When I became a teenager and my father seized that teaching moment. I suddenly understood responsibility at a deeper level. I knew the meaning of responsibility before, but then, I understood the meaning of something greater - stewardship. Leave it better than you found it.
Stewardship and Responsibility was one lesson I learned on the farm. A second lesson was trust and faith.
Trust and Faith
Our Declaration of Independence closes with a powerful sentence. “And for the support of this Declaration, with a firm reliance on the protection of divine Providence, we mutually pledge to each other our Lives, our Fortunes and our sacred Honor.”
The phrase in the middle of that final sentence contains ten powerful words. “with a firm reliance on the protection of divine Providence.”
When a farmer plants a seed, it takes a lot of trust and faith. That is where the rubber meets the road. There are some things a farmer can do to tend a crop. But only God can make rain and make a crop grow.
When our nation was founded, most Americans, including men like George Washington and Thomas Jefferson were farmers. Those words in the Declaration of Independence about relying on divine Providence were not just political rhetoric.
The founding farmers lived out those words every planting seasons. They put the seed in the ground and had faith that it would grow.
It was not just a blind feeling of “hope this works.” It was trust, faith, and a “firm reliance” on God.
That firm reliance is often tested on the farm. When things do not progress like you hoped they would (and they often don’t) you learn the lesson of persistence.
When I was about 8 years old, we had a bad drought in Georgia. My father, like all the other farmers, had to just keep on getting up every day and doing what he could.
Farmers are resilient. They must bounce back when hard times hit. They must persist. Persistence proves the authenticity of trust, faith, and that firm reliance.
You have probably heard the saying, “a mountain-moving faith.” Persistence is having a mountain-moving faith even when the mountains don’t move.
Last year the cattle farmers in Kansas were devastated with wildfires. The fires raced across the prairie land wiping out cattle, quail, and wildlife in its path. It happened in almost the blink of an eye.
In the month of July 1994, my son had grown a beautiful crop of sweet corn. It was a bountiful crop and was ready to harvest. Tropical storm Alberto stopped over Middle Georgia and dropped 24 inches of rain in a 48-hour period.
Southwest Georgia was flooded. Homes were destroyed. Families were uprooted. The flooding made it impossible to get in to harvest the corn.
By the time we could get into the fields, the corn had dried up. My son experienced what all farmers know can happen to them.
Just three weeks ago, Hurricane Michael roared into the Gulf Coast of Florida. It left a wake of death and destruction.
Cotton and Pecans were going to be bumper crops. Farmers were looking forward to coming out ahead. In a matter of hours, cotton crops were ruined, pecan trees laden with pecans were uprooted like pulling a dandelion from the ground. Pine trees ready for timber harvest in just another year or two were snapped like toothpicks.
It all happened suddenly. Meteorologists told us it was coming, but there was nothing to do except hunker down and pick up the pieces.
Wildfires in the Western and Mountain states, hurricanes and floods in Texas, Louisiana, and the Southeast, tornadoes and prairie fires in the Midwest, and drought are all facts of life that farmers face year in and year out. Farmers are resilient and persistent.
When I was Governor of Georgia we experienced a horrible drought in 2007. I saw those soybean plants withering away with the leaves brown and curling.
I called on Georgians to join me in prayer. There on the capitol steps we held an old-fashioned prayer meeting asking God to send rain.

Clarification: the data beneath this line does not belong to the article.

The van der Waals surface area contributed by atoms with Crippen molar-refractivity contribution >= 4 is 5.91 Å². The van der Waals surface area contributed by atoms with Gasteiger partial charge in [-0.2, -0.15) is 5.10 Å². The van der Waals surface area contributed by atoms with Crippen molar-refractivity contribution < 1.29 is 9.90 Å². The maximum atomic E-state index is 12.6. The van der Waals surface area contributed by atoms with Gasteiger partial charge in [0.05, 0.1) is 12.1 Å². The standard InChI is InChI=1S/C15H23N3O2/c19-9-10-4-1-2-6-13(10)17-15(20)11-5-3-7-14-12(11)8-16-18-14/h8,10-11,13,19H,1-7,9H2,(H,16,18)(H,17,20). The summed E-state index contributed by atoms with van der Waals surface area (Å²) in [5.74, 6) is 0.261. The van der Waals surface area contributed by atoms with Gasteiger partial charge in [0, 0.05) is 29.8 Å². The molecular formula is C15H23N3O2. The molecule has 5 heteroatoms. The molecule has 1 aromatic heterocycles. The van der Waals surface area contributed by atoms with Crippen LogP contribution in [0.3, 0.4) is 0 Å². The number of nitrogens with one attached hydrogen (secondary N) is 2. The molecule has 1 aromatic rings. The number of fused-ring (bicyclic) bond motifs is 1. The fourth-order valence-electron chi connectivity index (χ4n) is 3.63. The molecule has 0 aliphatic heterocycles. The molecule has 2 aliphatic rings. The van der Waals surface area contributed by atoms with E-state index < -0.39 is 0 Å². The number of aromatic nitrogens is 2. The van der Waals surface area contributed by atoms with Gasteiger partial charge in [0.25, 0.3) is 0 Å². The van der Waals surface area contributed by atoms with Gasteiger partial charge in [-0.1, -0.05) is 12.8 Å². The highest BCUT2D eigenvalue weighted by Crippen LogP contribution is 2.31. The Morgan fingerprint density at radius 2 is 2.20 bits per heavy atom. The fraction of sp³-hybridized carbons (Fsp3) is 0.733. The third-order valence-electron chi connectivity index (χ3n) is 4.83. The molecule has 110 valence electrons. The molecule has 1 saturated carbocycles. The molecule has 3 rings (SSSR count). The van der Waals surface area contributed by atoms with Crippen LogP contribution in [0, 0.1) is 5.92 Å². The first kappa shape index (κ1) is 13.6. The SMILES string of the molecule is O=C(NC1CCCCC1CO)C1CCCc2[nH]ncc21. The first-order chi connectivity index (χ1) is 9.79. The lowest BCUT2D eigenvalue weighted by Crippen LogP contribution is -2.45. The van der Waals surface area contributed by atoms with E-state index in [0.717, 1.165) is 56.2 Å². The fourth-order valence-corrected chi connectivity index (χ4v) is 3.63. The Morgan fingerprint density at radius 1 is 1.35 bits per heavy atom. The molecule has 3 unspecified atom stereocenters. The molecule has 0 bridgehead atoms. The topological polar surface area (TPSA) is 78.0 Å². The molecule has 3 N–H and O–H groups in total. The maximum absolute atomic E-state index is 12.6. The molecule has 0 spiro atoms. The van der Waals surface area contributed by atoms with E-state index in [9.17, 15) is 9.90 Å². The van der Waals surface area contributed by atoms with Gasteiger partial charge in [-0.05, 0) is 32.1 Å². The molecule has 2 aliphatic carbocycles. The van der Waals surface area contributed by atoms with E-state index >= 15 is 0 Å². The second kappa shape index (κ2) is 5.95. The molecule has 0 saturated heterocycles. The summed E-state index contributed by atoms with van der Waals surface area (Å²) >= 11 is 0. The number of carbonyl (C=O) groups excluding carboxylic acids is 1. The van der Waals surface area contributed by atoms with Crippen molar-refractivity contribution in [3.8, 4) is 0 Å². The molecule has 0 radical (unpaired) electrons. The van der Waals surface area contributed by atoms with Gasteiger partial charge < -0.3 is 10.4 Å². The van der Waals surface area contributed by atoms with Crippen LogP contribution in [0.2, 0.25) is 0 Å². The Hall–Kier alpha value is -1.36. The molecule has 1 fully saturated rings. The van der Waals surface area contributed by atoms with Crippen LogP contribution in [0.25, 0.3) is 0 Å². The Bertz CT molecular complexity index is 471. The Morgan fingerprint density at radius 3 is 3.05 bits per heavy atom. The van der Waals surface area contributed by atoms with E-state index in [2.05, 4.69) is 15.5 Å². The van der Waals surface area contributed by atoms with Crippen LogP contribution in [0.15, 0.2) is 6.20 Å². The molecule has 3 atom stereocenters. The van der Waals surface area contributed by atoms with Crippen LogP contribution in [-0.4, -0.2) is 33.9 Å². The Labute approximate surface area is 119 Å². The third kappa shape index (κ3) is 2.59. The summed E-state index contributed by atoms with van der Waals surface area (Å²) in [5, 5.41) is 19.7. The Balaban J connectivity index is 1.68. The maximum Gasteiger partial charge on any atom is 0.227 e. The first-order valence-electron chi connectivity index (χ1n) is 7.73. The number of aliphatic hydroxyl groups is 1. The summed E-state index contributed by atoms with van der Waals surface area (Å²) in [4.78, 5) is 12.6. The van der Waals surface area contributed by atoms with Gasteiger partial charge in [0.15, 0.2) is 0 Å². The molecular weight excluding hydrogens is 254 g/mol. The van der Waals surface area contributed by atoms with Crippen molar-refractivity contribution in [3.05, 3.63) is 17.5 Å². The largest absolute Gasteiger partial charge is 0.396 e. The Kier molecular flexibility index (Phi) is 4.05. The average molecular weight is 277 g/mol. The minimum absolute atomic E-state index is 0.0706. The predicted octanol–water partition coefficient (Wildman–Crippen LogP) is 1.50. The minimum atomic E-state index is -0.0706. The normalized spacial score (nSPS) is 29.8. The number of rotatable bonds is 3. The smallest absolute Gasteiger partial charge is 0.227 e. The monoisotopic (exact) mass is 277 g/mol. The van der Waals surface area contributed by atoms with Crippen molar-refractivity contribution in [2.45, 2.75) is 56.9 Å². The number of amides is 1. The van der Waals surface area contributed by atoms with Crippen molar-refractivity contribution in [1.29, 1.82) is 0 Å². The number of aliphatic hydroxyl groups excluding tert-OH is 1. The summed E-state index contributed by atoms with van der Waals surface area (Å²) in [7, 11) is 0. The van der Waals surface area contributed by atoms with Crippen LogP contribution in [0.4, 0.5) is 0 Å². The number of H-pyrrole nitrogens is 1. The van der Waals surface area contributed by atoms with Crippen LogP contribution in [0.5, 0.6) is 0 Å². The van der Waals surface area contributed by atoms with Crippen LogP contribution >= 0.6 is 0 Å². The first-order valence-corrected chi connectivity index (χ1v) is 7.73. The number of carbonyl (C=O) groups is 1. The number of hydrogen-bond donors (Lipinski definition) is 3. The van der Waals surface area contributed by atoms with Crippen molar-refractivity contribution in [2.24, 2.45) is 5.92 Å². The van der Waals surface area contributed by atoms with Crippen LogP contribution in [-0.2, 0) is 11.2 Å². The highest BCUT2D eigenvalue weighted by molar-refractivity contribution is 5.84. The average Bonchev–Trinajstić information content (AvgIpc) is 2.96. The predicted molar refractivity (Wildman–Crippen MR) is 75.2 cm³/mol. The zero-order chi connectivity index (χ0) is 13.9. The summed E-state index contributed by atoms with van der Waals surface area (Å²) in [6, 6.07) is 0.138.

You may have heard about it. There were some who enjoyed laughing at the Governor of Georgia. I’ll tell who didn’t laugh. Farmers didn’t laugh.
My reasoning was not only based on my faith, it was practical. I had already been in office four years and had just returned from Washington where we met about the drought and water crisis in Georgia.
During all my time as Governor and after intensive meetings in Washington, it was apparent that there was no bureaucracy in Atlanta or Washington who could actually make it rain. I just escalated it to someone who could.
We’ve all felt like we’ve had our back against the wall from time to time. Like the gathering storm clouds could not get any darker.
When things look bleak, I sometimes reflect on what Winston Churchill once said, in a speech to his alma mater, the Harrow School. It was October 1941 and England was engaged in the war in Europe. The United States had not yet entered the war. In the preceding months, England had felt alone in their struggle, but Churchill felt that their fortunes had finally improved.
Churchill told the students:
“You cannot tell from appearances how things will go. Sometimes imagination makes things out far worse than they are; yet without imagination not much can be done.”
“Never give in, never give in, never, never, never, never. In nothing, great or small, large or petty - never give in, except to convictions of honor and good sense.”
That, my friends, is persistence. Persistence is hanging on and never giving in.
What is it the rich topsoil that feeds persistence? That is the next lesson I learned growing up on the farm – optimism.
I have talked about events around our nation that demanded a resilient and persistent attitude. Persistence is rooted in faith and covered with the topsoil of optimism.
When a farmer plants a seed, the farmer has faith that it will grow, but there is also an expectation that it will grow. That is optimism.
You have heard the old illustration of the glass half full or the glass half empty. I learned to be optimistic.
The road through life is not always a smooth ride. Sometimes you might even find yourself in the ditch.
Persistence is pushing the car out of the ditch. Optimism is believing that the road ahead will be smoother.
As I was growing up, even during the hard times, I always felt that my parents believed that I would have a better and brighter future than they had. That rubbed off on me.
These are some of the lessons I learned while growing up on the farm.
· Responsibility and Stewardship
· Trust and Faith
Lessons Applied to Public Service and USDA